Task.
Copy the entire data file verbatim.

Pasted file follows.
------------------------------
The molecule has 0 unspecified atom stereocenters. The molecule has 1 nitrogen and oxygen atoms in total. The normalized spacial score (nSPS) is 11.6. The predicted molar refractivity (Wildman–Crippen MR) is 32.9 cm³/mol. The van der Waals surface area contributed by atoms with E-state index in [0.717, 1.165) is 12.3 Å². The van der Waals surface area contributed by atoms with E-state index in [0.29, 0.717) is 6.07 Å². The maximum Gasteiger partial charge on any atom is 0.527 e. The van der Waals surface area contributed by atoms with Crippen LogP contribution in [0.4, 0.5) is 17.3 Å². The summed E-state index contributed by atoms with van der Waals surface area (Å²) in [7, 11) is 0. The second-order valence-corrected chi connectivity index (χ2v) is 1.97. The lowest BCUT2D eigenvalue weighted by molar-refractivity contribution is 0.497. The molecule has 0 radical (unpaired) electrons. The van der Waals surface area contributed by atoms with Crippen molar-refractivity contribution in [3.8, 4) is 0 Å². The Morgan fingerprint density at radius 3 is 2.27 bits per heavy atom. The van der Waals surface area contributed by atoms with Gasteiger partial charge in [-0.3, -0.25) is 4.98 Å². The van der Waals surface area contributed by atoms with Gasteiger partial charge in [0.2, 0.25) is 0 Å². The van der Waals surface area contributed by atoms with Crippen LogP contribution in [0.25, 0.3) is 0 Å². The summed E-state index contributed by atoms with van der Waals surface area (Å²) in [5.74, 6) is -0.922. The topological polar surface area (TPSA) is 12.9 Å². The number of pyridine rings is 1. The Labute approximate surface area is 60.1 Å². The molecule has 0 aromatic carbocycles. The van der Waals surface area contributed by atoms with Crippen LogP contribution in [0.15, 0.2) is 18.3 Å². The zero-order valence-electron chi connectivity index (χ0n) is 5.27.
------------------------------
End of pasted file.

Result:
The molecule has 0 unspecified atom stereocenters. The molecule has 1 nitrogen and oxygen atoms in total. The normalized spacial score (nSPS) is 11.6. The predicted molar refractivity (Wildman–Crippen MR) is 32.9 cm³/mol. The van der Waals surface area contributed by atoms with E-state index in [0.717, 1.165) is 12.3 Å². The van der Waals surface area contributed by atoms with E-state index in [0.29, 0.717) is 6.07 Å². The maximum Gasteiger partial charge on any atom is 0.527 e. The van der Waals surface area contributed by atoms with Crippen LogP contribution in [0.4, 0.5) is 17.3 Å². The summed E-state index contributed by atoms with van der Waals surface area (Å²) in [7, 11) is 0. The second-order valence-corrected chi connectivity index (χ2v) is 1.97. The lowest BCUT2D eigenvalue weighted by molar-refractivity contribution is 0.497. The molecule has 0 radical (unpaired) electrons. The van der Waals surface area contributed by atoms with Crippen molar-refractivity contribution in [3.8, 4) is 0 Å². The Morgan fingerprint density at radius 3 is 2.27 bits per heavy atom. The van der Waals surface area contributed by atoms with Gasteiger partial charge in [-0.3, -0.25) is 4.98 Å². The van der Waals surface area contributed by atoms with Gasteiger partial charge in [0.2, 0.25) is 0 Å². The van der Waals surface area contributed by atoms with Crippen LogP contribution in [0.25, 0.3) is 0 Å². The summed E-state index contributed by atoms with van der Waals surface area (Å²) in [5.74, 6) is -0.922. The topological polar surface area (TPSA) is 12.9 Å². The number of pyridine rings is 1. The Labute approximate surface area is 60.1 Å². The molecule has 0 aromatic carbocycles. The van der Waals surface area contributed by atoms with Crippen LogP contribution in [0.15, 0.2) is 18.3 Å². The zero-order valence-electron chi connectivity index (χ0n) is 5.27.